News Article | February 8, 2017
Why do some businesses thrive whilst many more struggle and fail? According to Jonathan Trevor, Associate Professor of Management Practice, and Barry Varcoe, Associate Fellow at Saïd Business School, University of Oxford, the answer is enterprise alignment. Superior enterprise alignment enables McDonalds, for example, to serve over 70 million customers a day – over 1% of the global population – and dominate its industry, as it has done for decades. McDonald’s winning formula is tight alignment of its strategy, organisational capabilities, resources, and management systems, all arranged systematically to support its long-term purpose. Whilst most executives today recognise that their enterprises should be aligned, they tend to focus on just one of these elements to the exclusion of the others. ‘What really matters for sustainable performance is how they all fit together. The enterprise value chain that connects an enterprise’s purpose to its performance is only as strong as its weakest link’ said Professor Trevor. Enterprise alignment has never been more important – and difficult - than in today’s hyper-competitive and challenging business environment. The disruptions of the 21st century marketplace mean that tried and tested approaches to market success have a short shelf life. ‘To win, business leaders need to step-up and continually refresh how they align all elements of their enterprise’s strategy and organization to the opportunities and challenges of the 21st century marketplace. Many simply rely on what’s worked for them in past, with entirely predictable results. They fail sooner or later,’ commented Trevor. In their latest article in Harvard Business Review Trevor and Varcoe pose a series of questions that challenge business leaders to test strength of alignment of their own enterprise. Superior enterprise alignment requires thoughtful, courageous and energetic leadership. Every element of the enterprise value chain supports the other. The penalty for misalignment is a dysfunctional business and poor performance. The authors suggest there are four reasons for the misalignment that cripples many organisations (in all sectors) including: The scale of the challenge however might be a step too far for many organisations. ‘We believe that persistent pressure for short-term results leads many leaders to baulk at the opportunity to implement difficult changes that would have positive and long-lasting organisational impact,’ concluded Varcoe. For more information or to speak to Jonathan Trevor please contact the press office: Josie Powell, PR Manager, Saïd Business School Mobile +44 (0)7711 387215; Tel: +44 (0) 1865 288403 Email: email@example.com or firstname.lastname@example.org About Saïd Business School Saïd Business School at the University of Oxford blends the best of new and old. We are a vibrant and innovative business school, but yet deeply embedded in an 800 year old world-class university. We create programmes and ideas that have global impact. We educate people for successful business careers, and as a community seek to tackle world-scale problems. We deliver cutting-edge programmes and ground-breaking research that transform individuals, organisations, business practice, and society. We seek to be a world-class business school community, embedded in a world-class University, tackling world-scale problems. In the Financial Times European Business School ranking (Dec 2016) Oxford Saïd is ranked 11th. It is ranked 1st in the UK and 9th worldwide in the FT’s ranking of open enrolment programmes (May 2016) and 2nd globally for aims achieved in the FT ranking of MBA programmes (Jan 2016). The MBA is ranked 3rd in Businessweek’s full time MBA ranking outside the USA (Dec 2016) and is ranked 5th among the top non-US Business Schools by Forbes magazine (Sep 2015). The Executive MBA is ranked 2nd worldwide in the Economist’s Executive MBA ranking (Sep 2015) and 9th worldwide in the FT’s ranking of EMBAs (Oct 2016). The Oxford MSc in Financial Economics is ranked 11th in the world in the FT ranking of Masters in Finance programmes (Jun 2016). In the UK university league tables it is ranked first of all UK universities for undergraduate business and management in The Guardian (Jun 2016) and 2nd in The Times (Sept 2016). For more information, see http://www.sbs.ox.ac.uk/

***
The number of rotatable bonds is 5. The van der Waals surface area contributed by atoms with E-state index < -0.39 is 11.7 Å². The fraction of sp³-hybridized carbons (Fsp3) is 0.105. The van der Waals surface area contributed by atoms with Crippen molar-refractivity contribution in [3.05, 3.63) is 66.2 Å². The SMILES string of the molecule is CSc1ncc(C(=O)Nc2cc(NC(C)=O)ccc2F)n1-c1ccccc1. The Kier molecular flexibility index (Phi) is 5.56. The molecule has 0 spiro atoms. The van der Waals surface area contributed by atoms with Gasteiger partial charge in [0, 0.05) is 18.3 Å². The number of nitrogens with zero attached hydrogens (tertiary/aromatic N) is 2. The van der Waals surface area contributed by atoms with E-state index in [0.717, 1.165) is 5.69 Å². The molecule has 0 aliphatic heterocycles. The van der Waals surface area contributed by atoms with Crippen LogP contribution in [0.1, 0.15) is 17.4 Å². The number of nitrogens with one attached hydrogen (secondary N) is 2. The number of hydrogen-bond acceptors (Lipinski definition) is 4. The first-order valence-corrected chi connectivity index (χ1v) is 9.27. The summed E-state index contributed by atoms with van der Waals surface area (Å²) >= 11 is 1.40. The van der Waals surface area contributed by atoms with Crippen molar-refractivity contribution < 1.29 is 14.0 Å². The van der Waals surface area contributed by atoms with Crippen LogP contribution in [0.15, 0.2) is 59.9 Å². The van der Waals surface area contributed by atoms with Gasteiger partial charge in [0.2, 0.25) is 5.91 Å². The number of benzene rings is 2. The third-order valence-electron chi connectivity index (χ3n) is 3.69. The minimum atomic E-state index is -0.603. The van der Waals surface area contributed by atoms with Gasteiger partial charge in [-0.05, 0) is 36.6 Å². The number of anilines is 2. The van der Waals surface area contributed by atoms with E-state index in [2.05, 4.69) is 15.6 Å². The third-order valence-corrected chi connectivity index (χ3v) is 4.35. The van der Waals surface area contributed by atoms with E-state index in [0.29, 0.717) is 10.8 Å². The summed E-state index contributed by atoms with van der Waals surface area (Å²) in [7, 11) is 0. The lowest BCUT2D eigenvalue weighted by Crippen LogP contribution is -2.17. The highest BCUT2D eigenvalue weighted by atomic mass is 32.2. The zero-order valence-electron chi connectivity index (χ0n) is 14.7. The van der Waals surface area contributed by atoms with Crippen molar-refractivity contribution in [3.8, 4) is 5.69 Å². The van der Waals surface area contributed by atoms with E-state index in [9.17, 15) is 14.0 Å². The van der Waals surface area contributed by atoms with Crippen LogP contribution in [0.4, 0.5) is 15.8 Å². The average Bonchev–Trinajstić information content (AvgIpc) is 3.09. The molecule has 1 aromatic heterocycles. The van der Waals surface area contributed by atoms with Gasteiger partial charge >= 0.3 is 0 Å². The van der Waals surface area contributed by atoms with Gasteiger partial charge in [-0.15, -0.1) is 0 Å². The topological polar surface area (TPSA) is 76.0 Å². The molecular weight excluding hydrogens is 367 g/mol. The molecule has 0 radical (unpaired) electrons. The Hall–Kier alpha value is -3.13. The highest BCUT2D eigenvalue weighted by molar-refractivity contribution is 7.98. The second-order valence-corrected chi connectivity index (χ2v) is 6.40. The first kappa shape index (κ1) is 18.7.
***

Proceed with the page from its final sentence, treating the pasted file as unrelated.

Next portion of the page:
Coulter B.,Said Business School |
Krishnamoorthy S.,University of Western Ontario
International Transactions in Operational Research | Year: 2014
This paper examines the effect of reference prices on companies operating within competitive industries. We confirm that even with competition, firms optimally price high in the short term to generate a high reference price and then decrease this price over time. Competitors' prices converge toward each other over time, emphasizing the short-term nature of reference prices. We then show that pricing optimally to take advantage of reference prices generates a positive externality for other firms in an industry, such that competitors may generate higher profit. The longer the focus of a given firm, the more profit the firm generates, but less relative to its competitors. This arises because the externalities created through pricing high to increase reference prices outweigh the benefits of the higher reference prices themselves. If pricing managers are compensated relative to their competition, this suggests that short-termism may be implicitly encouraged to the detriment of profit. © 2013 The Authors.